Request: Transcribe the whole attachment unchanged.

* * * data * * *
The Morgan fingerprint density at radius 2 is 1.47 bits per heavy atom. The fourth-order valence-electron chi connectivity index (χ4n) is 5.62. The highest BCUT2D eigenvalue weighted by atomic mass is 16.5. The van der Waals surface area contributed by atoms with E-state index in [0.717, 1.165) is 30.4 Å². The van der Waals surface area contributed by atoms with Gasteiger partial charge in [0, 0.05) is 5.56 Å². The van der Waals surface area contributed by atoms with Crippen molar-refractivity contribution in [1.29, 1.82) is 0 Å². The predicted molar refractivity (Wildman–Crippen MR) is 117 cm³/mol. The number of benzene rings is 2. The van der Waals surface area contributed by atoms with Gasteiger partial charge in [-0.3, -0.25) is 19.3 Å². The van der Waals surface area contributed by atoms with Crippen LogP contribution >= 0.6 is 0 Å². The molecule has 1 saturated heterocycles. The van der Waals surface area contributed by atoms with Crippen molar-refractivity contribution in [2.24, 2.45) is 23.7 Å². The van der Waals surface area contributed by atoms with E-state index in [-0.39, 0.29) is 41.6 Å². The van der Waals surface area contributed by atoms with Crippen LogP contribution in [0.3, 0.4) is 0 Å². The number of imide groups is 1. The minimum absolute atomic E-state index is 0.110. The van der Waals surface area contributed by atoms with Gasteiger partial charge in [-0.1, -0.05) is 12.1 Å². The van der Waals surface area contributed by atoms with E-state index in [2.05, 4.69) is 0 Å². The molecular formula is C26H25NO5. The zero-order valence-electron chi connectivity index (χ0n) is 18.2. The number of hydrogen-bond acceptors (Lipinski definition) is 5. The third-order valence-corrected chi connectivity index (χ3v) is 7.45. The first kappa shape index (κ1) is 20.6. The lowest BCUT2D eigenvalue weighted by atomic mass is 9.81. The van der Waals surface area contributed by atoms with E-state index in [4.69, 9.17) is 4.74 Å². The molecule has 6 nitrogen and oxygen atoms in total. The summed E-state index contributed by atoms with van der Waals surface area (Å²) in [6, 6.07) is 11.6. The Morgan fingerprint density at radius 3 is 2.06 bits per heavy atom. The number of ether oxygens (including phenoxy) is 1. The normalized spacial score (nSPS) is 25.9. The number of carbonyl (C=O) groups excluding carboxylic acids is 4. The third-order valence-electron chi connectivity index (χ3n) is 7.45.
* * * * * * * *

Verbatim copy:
The Morgan fingerprint density at radius 2 is 1.47 bits per heavy atom. The fourth-order valence-electron chi connectivity index (χ4n) is 5.62. The highest BCUT2D eigenvalue weighted by atomic mass is 16.5. The van der Waals surface area contributed by atoms with E-state index in [0.717, 1.165) is 30.4 Å². The van der Waals surface area contributed by atoms with Gasteiger partial charge in [0, 0.05) is 5.56 Å². The van der Waals surface area contributed by atoms with Crippen molar-refractivity contribution in [1.29, 1.82) is 0 Å². The predicted molar refractivity (Wildman–Crippen MR) is 117 cm³/mol. The number of benzene rings is 2. The van der Waals surface area contributed by atoms with Gasteiger partial charge in [-0.3, -0.25) is 19.3 Å². The van der Waals surface area contributed by atoms with Crippen LogP contribution >= 0.6 is 0 Å². The molecule has 1 saturated heterocycles. The van der Waals surface area contributed by atoms with Crippen molar-refractivity contribution in [2.24, 2.45) is 23.7 Å². The van der Waals surface area contributed by atoms with E-state index in [-0.39, 0.29) is 41.6 Å². The van der Waals surface area contributed by atoms with Crippen LogP contribution in [0.3, 0.4) is 0 Å². The number of imide groups is 1. The minimum absolute atomic E-state index is 0.110. The van der Waals surface area contributed by atoms with Gasteiger partial charge in [-0.1, -0.05) is 12.1 Å². The van der Waals surface area contributed by atoms with E-state index in [2.05, 4.69) is 0 Å². The molecular formula is C26H25NO5. The zero-order valence-electron chi connectivity index (χ0n) is 18.2. The number of hydrogen-bond acceptors (Lipinski definition) is 5. The third-order valence-corrected chi connectivity index (χ3v) is 7.45. The first kappa shape index (κ1) is 20.6. The lowest BCUT2D eigenvalue weighted by atomic mass is 9.81. The van der Waals surface area contributed by atoms with E-state index in [4.69, 9.17) is 4.74 Å². The molecule has 6 nitrogen and oxygen atoms in total. The summed E-state index contributed by atoms with van der Waals surface area (Å²) in [6, 6.07) is 11.6. The Morgan fingerprint density at radius 3 is 2.06 bits per heavy atom. The number of ether oxygens (including phenoxy) is 1. The normalized spacial score (nSPS) is 25.9. The number of carbonyl (C=O) groups excluding carboxylic acids is 4. The third-order valence-electron chi connectivity index (χ3n) is 7.45.